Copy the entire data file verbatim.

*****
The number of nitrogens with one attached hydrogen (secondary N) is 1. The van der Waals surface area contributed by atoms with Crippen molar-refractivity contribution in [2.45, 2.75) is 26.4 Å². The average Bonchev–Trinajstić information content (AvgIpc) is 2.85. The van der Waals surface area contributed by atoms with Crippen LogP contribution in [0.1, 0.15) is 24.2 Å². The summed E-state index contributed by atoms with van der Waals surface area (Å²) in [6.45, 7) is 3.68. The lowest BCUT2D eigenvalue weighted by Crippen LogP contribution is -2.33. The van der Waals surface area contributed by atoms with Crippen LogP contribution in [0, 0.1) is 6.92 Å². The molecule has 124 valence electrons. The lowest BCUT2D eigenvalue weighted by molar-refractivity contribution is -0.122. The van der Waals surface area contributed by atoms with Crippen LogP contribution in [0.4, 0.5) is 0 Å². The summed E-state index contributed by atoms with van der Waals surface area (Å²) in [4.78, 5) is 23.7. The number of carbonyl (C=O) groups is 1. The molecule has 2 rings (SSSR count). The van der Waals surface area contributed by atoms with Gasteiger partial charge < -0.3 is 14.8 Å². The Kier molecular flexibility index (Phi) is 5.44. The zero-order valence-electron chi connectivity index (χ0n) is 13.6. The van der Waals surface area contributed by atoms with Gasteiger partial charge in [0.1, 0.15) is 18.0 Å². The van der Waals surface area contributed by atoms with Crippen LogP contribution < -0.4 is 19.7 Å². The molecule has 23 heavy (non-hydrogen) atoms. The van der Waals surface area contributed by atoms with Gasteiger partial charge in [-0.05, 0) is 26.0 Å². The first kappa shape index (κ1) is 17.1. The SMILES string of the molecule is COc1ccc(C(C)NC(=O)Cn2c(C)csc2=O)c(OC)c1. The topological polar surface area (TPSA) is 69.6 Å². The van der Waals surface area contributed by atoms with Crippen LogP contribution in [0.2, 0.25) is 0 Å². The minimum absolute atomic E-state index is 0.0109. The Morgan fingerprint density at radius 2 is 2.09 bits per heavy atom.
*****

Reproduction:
The number of nitrogens with one attached hydrogen (secondary N) is 1. The van der Waals surface area contributed by atoms with Crippen molar-refractivity contribution in [2.45, 2.75) is 26.4 Å². The average Bonchev–Trinajstić information content (AvgIpc) is 2.85. The van der Waals surface area contributed by atoms with Crippen LogP contribution in [0.1, 0.15) is 24.2 Å². The summed E-state index contributed by atoms with van der Waals surface area (Å²) in [6.45, 7) is 3.68. The lowest BCUT2D eigenvalue weighted by Crippen LogP contribution is -2.33. The van der Waals surface area contributed by atoms with Crippen LogP contribution in [0, 0.1) is 6.92 Å². The molecule has 124 valence electrons. The lowest BCUT2D eigenvalue weighted by molar-refractivity contribution is -0.122. The van der Waals surface area contributed by atoms with Crippen LogP contribution in [0.4, 0.5) is 0 Å². The summed E-state index contributed by atoms with van der Waals surface area (Å²) in [4.78, 5) is 23.7. The number of carbonyl (C=O) groups is 1. The molecule has 2 rings (SSSR count). The van der Waals surface area contributed by atoms with Gasteiger partial charge < -0.3 is 14.8 Å². The Kier molecular flexibility index (Phi) is 5.44. The zero-order valence-electron chi connectivity index (χ0n) is 13.6. The van der Waals surface area contributed by atoms with Gasteiger partial charge in [0.1, 0.15) is 18.0 Å². The van der Waals surface area contributed by atoms with Crippen LogP contribution < -0.4 is 19.7 Å². The molecule has 23 heavy (non-hydrogen) atoms. The van der Waals surface area contributed by atoms with Gasteiger partial charge in [-0.05, 0) is 26.0 Å². The first kappa shape index (κ1) is 17.1. The SMILES string of the molecule is COc1ccc(C(C)NC(=O)Cn2c(C)csc2=O)c(OC)c1. The topological polar surface area (TPSA) is 69.6 Å². The van der Waals surface area contributed by atoms with Crippen LogP contribution in [0.2, 0.25) is 0 Å². The minimum absolute atomic E-state index is 0.0109. The Morgan fingerprint density at radius 2 is 2.09 bits per heavy atom.